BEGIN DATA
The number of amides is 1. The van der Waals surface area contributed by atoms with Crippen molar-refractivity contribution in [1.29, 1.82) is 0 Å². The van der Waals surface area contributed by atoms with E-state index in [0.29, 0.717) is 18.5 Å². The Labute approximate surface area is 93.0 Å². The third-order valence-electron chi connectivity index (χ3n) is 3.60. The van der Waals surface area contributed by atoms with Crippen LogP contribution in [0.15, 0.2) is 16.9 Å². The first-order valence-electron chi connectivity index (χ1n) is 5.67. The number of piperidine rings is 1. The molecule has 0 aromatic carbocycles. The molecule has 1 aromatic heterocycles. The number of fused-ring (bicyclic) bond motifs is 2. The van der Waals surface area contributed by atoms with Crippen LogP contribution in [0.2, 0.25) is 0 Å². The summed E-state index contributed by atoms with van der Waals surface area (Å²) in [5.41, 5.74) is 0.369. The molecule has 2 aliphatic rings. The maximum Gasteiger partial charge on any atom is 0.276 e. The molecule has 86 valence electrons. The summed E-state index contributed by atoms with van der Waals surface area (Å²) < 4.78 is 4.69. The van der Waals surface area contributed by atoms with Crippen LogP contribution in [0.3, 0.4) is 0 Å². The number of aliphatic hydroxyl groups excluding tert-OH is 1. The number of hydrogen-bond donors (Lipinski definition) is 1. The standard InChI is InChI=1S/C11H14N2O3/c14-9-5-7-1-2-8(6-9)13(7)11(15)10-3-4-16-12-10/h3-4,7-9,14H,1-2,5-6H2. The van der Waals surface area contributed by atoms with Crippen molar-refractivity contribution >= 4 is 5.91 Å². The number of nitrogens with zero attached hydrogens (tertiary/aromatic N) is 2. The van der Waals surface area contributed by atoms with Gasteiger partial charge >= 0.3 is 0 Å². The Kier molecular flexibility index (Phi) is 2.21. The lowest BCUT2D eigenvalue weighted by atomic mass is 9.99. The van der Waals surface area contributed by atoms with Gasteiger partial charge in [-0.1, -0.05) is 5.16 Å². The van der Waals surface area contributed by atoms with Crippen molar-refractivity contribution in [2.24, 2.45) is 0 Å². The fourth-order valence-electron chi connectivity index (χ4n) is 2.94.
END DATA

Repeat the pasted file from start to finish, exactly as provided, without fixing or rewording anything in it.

The number of amides is 1. The van der Waals surface area contributed by atoms with Crippen molar-refractivity contribution in [1.29, 1.82) is 0 Å². The van der Waals surface area contributed by atoms with E-state index in [0.29, 0.717) is 18.5 Å². The Labute approximate surface area is 93.0 Å². The third-order valence-electron chi connectivity index (χ3n) is 3.60. The van der Waals surface area contributed by atoms with Crippen LogP contribution in [0.15, 0.2) is 16.9 Å². The first-order valence-electron chi connectivity index (χ1n) is 5.67. The number of piperidine rings is 1. The molecule has 0 aromatic carbocycles. The molecule has 1 aromatic heterocycles. The number of fused-ring (bicyclic) bond motifs is 2. The van der Waals surface area contributed by atoms with Crippen LogP contribution in [0.2, 0.25) is 0 Å². The summed E-state index contributed by atoms with van der Waals surface area (Å²) in [5.41, 5.74) is 0.369. The molecule has 2 aliphatic rings. The maximum Gasteiger partial charge on any atom is 0.276 e. The molecule has 86 valence electrons. The summed E-state index contributed by atoms with van der Waals surface area (Å²) < 4.78 is 4.69. The van der Waals surface area contributed by atoms with Crippen LogP contribution in [0.3, 0.4) is 0 Å². The number of aliphatic hydroxyl groups excluding tert-OH is 1. The number of hydrogen-bond donors (Lipinski definition) is 1. The standard InChI is InChI=1S/C11H14N2O3/c14-9-5-7-1-2-8(6-9)13(7)11(15)10-3-4-16-12-10/h3-4,7-9,14H,1-2,5-6H2. The van der Waals surface area contributed by atoms with Crippen molar-refractivity contribution >= 4 is 5.91 Å². The number of nitrogens with zero attached hydrogens (tertiary/aromatic N) is 2. The van der Waals surface area contributed by atoms with Gasteiger partial charge >= 0.3 is 0 Å². The Kier molecular flexibility index (Phi) is 2.21. The lowest BCUT2D eigenvalue weighted by atomic mass is 9.99. The van der Waals surface area contributed by atoms with Gasteiger partial charge in [-0.1, -0.05) is 5.16 Å². The van der Waals surface area contributed by atoms with Crippen molar-refractivity contribution in [2.24, 2.45) is 0 Å². The fourth-order valence-electron chi connectivity index (χ4n) is 2.94.